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Research Making News RIGHT NOW
March 2, 2014: Are you a mono-lingual person envious of the brain benefits that bi-lingual persons enjoy? Well, apparently it's not too late to reap the benefits. New reserach shows that late bilinguals share the the same cognitive effects as early bilinguals. That means a stronger executive funciton (but also the lexical access deficits - a small price to pay.) Pelham, S. & Abrams, L. (2014, Mar). "Cognitive advantages and disadvantages in early and late bilinguals." Journal of Experimental Psychology: Learning, Memory, and Cognition, Vol 40(2), 313-325.
February 27, 2014: Bored students do not do well in school. While that seems an obvious statement to many of us, unfortunately boredom is an often overlooked emotion in education and the research. A new study out shows the robust relationship between boredom and academic achievement. They are strongly negatively correlated and feed each other. Boredom leads to low academic achievement which then leads to greater boredom. Pekrum, R. et al (2014). "Boredom and Academic Achievement: Testing a Model of Reciprocal Causation." Journal of Educational Psychology, Feb 24 preview, no page specified.
25, 2014: Most of you are aware of the cautions given parents about
TV, video and other "screen time" for young children. Need
more research to show how baby media products don't work, let alone
do damage? A new study out this month shows a trial using over 100 infants,
from 9 months to 18 months and media purporting to teach babies to read.
Half were sent through the DVD, flashcard program and half were in the
control group who had no formal attempt to teach reading. After 7 months,
the children were measured for precursor skills such as letter naming
and print awareness and vocabulary and comprehension along with eye-tracking
tasks. Results? Babies do not learn to read using baby media, despite
the claims made by the program manufacturers.
27, 2014: Adolescents are more apt to engage in risky behavior in
the presence of peers, even when the risks of the behavior are explicitly
given. An interesting new research study had adolescents engage in a
gambling activity where the risks of loss were clearly given in each
task. Half the teens were working the activity alone and half were told
that an unknown peer was observing them from another room. Those that
thought a peer was watching were far more likely to take a gamble, especially
when the risk of loss was great.
January 24, 2014: More reserach showing the effects of television on preschool brain development. This time research shows the definite relationship between television exposure in young children and Executive Function. One more reason to limit or ban television before the age of two. Nathanson, A. et al (2014). "The Relation Between Television Exposure and Executive Function Among Preschoolers." Developmental Psychology, Jan 20 preview, nps.
January 15, 2014: Many have long suspected that there is a relationship between physical fitness and cognitive fitness. We know are seeing the research to support this. Researchers have used neuroelectric and behavioral measures to examine various brain region efficiency in a variety of preadolescent children. What they found is that higher fit children have greater task performance on cognitive tests and better attention. So there does appear to be a relationship between aerobic fitness and cognitive function in children. More support for PE, recess, and extracurricular sports. Wu, C & Hillman, C. (2013). "Aerobic fitness and the attentional blink in preadolescent children." Neuropsychology, Vol 27(6), 642-653.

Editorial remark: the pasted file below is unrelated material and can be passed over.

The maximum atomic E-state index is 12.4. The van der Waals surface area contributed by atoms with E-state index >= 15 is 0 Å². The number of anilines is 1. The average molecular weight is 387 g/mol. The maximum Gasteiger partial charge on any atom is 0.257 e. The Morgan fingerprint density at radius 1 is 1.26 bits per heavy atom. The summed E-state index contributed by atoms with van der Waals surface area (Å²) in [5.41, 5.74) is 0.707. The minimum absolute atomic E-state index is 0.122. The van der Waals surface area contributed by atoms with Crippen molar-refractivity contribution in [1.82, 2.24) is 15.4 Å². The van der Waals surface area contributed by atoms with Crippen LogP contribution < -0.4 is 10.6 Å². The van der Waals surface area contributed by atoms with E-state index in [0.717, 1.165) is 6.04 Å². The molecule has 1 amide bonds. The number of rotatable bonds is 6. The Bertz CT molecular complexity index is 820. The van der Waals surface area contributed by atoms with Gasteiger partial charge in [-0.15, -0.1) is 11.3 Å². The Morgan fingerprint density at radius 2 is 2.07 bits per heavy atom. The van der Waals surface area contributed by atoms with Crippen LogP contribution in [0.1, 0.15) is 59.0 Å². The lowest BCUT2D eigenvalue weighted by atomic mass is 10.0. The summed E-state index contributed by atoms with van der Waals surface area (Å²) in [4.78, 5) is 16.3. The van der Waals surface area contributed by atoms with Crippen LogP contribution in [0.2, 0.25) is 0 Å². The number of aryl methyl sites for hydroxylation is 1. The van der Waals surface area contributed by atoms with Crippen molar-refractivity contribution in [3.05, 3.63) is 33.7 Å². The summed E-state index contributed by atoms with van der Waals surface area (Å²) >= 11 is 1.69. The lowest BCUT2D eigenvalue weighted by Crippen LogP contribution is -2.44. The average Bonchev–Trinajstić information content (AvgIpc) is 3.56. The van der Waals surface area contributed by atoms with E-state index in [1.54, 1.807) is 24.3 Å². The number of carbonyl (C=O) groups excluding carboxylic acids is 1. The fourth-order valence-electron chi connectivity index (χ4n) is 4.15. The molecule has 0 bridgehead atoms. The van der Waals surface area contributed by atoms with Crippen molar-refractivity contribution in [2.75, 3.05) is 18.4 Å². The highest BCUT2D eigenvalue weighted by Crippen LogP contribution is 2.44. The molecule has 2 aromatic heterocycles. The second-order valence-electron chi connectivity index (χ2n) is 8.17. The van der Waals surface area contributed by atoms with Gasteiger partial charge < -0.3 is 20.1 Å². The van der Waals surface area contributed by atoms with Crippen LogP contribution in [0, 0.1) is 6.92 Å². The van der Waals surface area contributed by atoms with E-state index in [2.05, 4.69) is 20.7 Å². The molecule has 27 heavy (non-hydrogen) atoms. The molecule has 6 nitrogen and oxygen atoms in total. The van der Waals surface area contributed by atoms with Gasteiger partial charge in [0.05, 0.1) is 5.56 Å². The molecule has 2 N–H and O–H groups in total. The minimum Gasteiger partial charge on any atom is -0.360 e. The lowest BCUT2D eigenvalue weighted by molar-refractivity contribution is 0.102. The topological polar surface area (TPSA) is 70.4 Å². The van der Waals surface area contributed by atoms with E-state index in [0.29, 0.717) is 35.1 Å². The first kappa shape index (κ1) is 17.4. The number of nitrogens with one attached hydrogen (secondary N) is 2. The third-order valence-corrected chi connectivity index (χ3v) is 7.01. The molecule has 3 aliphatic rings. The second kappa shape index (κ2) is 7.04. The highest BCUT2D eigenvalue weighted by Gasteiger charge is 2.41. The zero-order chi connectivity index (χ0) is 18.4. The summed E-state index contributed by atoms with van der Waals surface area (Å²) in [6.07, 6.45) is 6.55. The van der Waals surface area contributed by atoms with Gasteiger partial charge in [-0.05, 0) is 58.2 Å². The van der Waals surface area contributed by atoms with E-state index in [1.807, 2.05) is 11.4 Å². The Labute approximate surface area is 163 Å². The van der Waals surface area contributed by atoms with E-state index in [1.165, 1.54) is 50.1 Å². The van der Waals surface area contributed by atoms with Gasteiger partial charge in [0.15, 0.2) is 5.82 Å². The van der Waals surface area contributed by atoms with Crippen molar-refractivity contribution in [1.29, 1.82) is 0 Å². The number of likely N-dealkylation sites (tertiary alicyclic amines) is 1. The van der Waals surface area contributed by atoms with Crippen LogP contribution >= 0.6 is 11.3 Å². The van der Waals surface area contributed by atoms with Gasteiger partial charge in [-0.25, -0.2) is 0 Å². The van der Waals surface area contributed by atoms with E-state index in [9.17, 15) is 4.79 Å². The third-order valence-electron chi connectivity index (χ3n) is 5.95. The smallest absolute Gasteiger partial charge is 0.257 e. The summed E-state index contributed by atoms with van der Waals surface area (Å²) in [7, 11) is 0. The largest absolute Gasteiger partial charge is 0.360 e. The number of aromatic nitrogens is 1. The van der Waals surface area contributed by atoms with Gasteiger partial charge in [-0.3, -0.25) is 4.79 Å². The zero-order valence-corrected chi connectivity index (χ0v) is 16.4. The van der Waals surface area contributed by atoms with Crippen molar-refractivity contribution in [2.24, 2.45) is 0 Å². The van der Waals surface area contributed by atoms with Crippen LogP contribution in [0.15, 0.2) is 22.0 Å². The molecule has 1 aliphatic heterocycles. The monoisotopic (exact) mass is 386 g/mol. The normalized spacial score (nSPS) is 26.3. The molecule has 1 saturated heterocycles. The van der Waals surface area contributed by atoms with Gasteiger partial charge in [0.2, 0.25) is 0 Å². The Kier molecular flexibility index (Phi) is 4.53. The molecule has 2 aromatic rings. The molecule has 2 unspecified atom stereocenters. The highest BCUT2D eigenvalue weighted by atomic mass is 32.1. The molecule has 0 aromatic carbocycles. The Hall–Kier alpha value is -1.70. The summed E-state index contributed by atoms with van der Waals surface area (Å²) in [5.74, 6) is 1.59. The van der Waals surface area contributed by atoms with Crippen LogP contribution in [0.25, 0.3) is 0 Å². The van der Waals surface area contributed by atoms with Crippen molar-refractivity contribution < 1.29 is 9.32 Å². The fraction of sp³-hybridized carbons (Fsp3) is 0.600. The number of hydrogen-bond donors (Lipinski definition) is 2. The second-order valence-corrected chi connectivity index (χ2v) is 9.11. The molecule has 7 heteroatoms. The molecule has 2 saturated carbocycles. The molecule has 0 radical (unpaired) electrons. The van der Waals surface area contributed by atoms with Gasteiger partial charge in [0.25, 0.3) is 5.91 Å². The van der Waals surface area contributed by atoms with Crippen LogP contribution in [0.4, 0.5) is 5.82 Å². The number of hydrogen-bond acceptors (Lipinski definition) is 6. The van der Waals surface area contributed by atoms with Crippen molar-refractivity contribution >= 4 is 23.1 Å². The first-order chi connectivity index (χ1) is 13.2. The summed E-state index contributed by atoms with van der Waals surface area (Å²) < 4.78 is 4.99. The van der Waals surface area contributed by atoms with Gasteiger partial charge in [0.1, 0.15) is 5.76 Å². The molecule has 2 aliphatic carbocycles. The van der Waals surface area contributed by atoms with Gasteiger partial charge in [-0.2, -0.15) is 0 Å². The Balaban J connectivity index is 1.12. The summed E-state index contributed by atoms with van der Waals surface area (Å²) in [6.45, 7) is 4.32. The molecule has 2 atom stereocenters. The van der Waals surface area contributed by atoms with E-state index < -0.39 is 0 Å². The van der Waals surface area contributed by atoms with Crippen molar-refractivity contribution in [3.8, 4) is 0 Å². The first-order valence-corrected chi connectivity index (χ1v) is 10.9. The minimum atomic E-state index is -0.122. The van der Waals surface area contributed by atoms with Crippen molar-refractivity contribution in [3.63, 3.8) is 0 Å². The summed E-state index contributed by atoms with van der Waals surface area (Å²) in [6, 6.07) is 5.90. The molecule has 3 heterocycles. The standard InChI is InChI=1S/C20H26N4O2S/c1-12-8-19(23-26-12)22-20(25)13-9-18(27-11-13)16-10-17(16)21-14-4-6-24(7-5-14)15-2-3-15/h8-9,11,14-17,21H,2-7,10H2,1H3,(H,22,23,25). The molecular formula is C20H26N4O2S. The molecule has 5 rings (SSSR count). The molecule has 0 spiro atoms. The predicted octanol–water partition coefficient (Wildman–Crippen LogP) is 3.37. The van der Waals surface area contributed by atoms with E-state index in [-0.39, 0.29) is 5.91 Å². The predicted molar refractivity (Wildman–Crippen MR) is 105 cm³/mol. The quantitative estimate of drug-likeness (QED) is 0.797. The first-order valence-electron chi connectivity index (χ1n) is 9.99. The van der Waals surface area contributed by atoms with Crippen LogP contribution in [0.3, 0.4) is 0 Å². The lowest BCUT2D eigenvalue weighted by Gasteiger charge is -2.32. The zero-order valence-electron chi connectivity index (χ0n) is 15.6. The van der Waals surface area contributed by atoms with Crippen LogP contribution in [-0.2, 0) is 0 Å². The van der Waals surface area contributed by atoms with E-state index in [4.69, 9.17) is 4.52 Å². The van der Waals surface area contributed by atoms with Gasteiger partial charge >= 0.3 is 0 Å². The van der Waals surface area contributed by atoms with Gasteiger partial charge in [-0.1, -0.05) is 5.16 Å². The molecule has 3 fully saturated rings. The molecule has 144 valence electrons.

13, 2013: Spanking children slows down their mental development
and lowers the probability of a child doing well in school. So says
a compilation of research done on spanking over the past 4 decades.
Children who are spanked, have slower cognitive development and are
at an increased risk for antisocial and criminal behavior. An
new book by Murray Straus, leading researcher from the University of
New Hampshire, titled The
Primordial Violence: Spanking Children, Psychological Development, Violence,
and Crime, summarizes the research in the field and promotes the
United Nations recommendation to ban spanking across the globe.
November 19, 2013: Adolescents who have parents with substance abuse disorders are more at risk for also developing substance abuse disorders. A new study shows that 2 brain regions can predict adolescents as risk. When exposed to situations where they could anticipate money or enticing food, those at-risk adolescents showed greater brain activation in the brain areas responsible for reward. The study further supports adolescents at risk of substance abuse tend to have highly sensitive reward regions in the brain. Stice, E. & Yokum, S. (2013). "Brain Reward Region Responsivity of Adolescents With and Without Parental Substance Use Disorders." Psychology of Addictive Behaviors, Oct 14 preview, nps.
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